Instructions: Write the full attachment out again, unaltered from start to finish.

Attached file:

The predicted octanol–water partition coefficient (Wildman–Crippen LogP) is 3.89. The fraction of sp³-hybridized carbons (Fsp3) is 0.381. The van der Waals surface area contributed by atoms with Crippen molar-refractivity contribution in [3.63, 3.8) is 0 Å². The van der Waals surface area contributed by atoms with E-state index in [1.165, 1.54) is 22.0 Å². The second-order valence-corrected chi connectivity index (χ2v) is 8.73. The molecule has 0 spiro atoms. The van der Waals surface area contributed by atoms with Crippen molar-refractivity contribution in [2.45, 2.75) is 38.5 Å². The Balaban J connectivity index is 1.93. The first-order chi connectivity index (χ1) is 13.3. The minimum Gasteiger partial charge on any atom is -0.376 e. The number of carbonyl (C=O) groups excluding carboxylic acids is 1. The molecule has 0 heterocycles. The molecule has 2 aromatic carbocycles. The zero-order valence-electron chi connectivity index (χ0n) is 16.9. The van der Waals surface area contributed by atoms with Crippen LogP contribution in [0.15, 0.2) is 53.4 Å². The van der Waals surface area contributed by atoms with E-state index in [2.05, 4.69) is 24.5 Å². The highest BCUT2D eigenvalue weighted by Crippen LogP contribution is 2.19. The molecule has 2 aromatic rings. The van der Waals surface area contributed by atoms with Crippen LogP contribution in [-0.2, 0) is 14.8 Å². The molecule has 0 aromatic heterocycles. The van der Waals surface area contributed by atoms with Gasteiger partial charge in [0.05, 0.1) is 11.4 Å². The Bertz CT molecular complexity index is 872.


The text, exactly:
The predicted octanol–water partition coefficient (Wildman–Crippen LogP) is 3.89. The fraction of sp³-hybridized carbons (Fsp3) is 0.381. The van der Waals surface area contributed by atoms with Crippen molar-refractivity contribution in [3.63, 3.8) is 0 Å². The van der Waals surface area contributed by atoms with E-state index in [1.165, 1.54) is 22.0 Å². The second-order valence-corrected chi connectivity index (χ2v) is 8.73. The molecule has 0 spiro atoms. The van der Waals surface area contributed by atoms with Crippen molar-refractivity contribution in [2.45, 2.75) is 38.5 Å². The Balaban J connectivity index is 1.93. The first-order chi connectivity index (χ1) is 13.3. The minimum Gasteiger partial charge on any atom is -0.376 e. The number of carbonyl (C=O) groups excluding carboxylic acids is 1. The molecule has 0 heterocycles. The molecule has 2 aromatic carbocycles. The zero-order valence-electron chi connectivity index (χ0n) is 16.9. The van der Waals surface area contributed by atoms with Crippen LogP contribution in [0.15, 0.2) is 53.4 Å². The van der Waals surface area contributed by atoms with E-state index in [2.05, 4.69) is 24.5 Å². The highest BCUT2D eigenvalue weighted by Crippen LogP contribution is 2.19. The molecule has 2 aromatic rings. The van der Waals surface area contributed by atoms with Crippen LogP contribution in [-0.2, 0) is 14.8 Å². The molecule has 0 aromatic heterocycles. The van der Waals surface area contributed by atoms with Gasteiger partial charge in [0.05, 0.1) is 11.4 Å². The Bertz CT molecular complexity index is 872.